Harriet Harman

Parliament has been dissolved until after the General Election and I am no longer an MP

Urgent question on a Royal Charter for press regulation - 13/02/

Today I asked Maria Miller, the Secretary of State for Culture, Media and Sport, an urgent question about her Department's proposals for a Royal Charter on press regulation.

You can read the full exchange in Hansard, and my own contribution below:

I thank the Secretary of State for that answer, but will she acknowledge that, as they stand, the Conservatives’ proposals do not implement the Leveson report recommendations? We called for cross-party talks and have been engaging in them in good faith, with her and with the Minister for Government Policy. Does she agree that what Leveson proposes is fair and is reasonable? It protects free speech and protects people from abuse and harassment by the press. There can be no justification for watering it down. The most straightforward way of implementing Leveson is by statute, rather than by royal charter and statute, but whichever route is chosen, we must implement the full Leveson, not Leveson-lite.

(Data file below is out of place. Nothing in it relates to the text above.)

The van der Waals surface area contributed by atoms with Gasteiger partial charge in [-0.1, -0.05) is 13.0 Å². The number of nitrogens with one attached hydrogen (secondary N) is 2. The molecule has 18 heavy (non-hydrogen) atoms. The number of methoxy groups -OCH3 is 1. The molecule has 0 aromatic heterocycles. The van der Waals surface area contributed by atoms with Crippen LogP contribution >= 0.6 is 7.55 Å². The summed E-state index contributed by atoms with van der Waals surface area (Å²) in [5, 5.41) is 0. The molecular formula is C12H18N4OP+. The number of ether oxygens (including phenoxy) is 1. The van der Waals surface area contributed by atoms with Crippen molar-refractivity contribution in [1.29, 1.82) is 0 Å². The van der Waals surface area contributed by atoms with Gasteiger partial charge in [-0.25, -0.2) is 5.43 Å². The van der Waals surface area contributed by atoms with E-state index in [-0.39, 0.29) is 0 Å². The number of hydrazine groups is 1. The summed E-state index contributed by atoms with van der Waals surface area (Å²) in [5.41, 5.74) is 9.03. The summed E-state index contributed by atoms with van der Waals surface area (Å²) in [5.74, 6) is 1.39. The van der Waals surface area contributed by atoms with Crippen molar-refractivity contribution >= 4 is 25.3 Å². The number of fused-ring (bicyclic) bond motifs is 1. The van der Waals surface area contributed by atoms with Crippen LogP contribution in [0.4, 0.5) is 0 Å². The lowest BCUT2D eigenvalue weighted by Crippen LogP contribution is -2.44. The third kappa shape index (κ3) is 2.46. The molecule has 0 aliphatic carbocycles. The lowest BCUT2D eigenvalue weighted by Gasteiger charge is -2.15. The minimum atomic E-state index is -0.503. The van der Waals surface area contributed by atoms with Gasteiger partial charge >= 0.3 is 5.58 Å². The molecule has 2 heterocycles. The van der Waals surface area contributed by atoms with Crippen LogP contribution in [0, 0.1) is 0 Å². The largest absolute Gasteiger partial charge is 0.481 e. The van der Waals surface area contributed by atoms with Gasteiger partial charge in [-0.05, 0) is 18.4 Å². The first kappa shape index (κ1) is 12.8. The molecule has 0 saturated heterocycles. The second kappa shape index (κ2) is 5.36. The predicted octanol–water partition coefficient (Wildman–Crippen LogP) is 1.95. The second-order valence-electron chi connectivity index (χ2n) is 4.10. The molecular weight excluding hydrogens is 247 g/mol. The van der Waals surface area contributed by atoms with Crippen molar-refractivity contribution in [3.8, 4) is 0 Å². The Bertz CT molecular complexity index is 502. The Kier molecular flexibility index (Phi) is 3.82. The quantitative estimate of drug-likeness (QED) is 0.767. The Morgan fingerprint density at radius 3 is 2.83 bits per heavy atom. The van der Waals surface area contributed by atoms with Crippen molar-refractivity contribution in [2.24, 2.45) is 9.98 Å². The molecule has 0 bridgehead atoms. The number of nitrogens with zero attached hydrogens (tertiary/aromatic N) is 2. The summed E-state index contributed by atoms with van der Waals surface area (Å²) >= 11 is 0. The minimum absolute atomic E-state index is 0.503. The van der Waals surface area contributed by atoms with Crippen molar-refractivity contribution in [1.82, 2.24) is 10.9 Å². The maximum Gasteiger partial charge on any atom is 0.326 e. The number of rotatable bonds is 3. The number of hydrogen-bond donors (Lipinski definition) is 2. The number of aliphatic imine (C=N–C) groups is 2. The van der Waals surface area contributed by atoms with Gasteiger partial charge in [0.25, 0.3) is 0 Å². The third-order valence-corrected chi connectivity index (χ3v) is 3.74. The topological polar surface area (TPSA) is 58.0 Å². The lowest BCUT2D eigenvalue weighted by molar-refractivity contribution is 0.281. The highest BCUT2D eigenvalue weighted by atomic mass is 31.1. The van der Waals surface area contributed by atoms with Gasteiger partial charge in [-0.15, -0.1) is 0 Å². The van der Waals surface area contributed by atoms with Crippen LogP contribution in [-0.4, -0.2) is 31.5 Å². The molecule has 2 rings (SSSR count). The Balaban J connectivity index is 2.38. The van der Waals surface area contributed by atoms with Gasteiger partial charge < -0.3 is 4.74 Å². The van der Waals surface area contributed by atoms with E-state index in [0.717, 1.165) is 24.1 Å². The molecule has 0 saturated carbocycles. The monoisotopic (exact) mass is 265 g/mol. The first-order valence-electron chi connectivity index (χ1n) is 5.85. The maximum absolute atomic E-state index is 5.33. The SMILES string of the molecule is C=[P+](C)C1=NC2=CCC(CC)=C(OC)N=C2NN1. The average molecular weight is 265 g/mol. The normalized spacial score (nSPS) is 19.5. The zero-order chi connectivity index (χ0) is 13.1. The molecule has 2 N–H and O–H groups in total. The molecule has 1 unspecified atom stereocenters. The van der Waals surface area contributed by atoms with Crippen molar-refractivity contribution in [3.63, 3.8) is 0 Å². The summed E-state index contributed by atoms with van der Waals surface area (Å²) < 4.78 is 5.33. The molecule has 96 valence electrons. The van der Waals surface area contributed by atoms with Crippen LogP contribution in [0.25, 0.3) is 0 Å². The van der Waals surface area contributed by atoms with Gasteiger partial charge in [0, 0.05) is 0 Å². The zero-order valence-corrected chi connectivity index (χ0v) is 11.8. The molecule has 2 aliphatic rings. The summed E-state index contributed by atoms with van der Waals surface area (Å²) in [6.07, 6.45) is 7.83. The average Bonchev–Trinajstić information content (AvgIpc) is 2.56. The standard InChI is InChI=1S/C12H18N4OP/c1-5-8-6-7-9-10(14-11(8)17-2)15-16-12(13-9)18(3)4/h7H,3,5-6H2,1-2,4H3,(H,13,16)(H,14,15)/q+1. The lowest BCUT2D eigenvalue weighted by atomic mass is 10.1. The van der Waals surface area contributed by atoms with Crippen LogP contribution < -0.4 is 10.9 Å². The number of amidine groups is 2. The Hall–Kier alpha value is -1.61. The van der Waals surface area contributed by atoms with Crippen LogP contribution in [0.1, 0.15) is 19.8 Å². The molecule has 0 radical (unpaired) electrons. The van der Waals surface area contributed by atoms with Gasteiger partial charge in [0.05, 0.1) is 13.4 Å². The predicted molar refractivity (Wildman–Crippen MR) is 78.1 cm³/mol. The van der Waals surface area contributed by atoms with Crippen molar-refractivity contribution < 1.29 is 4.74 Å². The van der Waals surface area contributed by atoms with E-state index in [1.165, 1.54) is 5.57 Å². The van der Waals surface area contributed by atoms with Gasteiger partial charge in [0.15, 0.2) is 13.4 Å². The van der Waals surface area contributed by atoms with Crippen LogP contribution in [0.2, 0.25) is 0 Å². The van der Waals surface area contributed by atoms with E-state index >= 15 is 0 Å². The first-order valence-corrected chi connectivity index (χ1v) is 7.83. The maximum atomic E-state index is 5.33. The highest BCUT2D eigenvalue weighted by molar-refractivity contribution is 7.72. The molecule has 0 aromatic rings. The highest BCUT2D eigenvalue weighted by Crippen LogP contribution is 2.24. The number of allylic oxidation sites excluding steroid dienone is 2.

Leveson said that the system must be independent of Government, yet, through the Privy Council, Ministers would be able to tamper with the royal charter at any time. Will the Secretary of State address that problem with clauses in statute providing that, once established, Ministers cannot tamper with the charter? Leveson said the recognition panel must be independent of the press, yet the royal charter as drafted will allow the press to be part of the appointment process to the very body whose job is to guarantee the independence of the system. Will the Secretary of State take the press out of the appointment system, and will she undertake to come forward with changes to the recognition criteria, so that what is in the royal charter matches, rather than dilutes, Leveson?

Leveson’s report was published in November and there is growing impatience for it to be implemented. The December debate in this House made that clear, and the vote in the Lords on the Defamation Bill last week showed that there will be no acceptance of Leveson being watered down or kicked into the long grass. We will be reasonable on this, but we will be robust. We have an opportunity to make an important change that has been needed for decades. We must ensure that what the press did to the Dowlers, the McCanns, Abigail Witchalls’s family and to so many others, who suffered so terribly and whose lives were made a misery, can never happen again. Their heart-rending evidence to Leveson is the unanswerable case for lasting change. A big responsibility falls on us, and history will judge us as having failed in our duty if we do not implement Leveson now.

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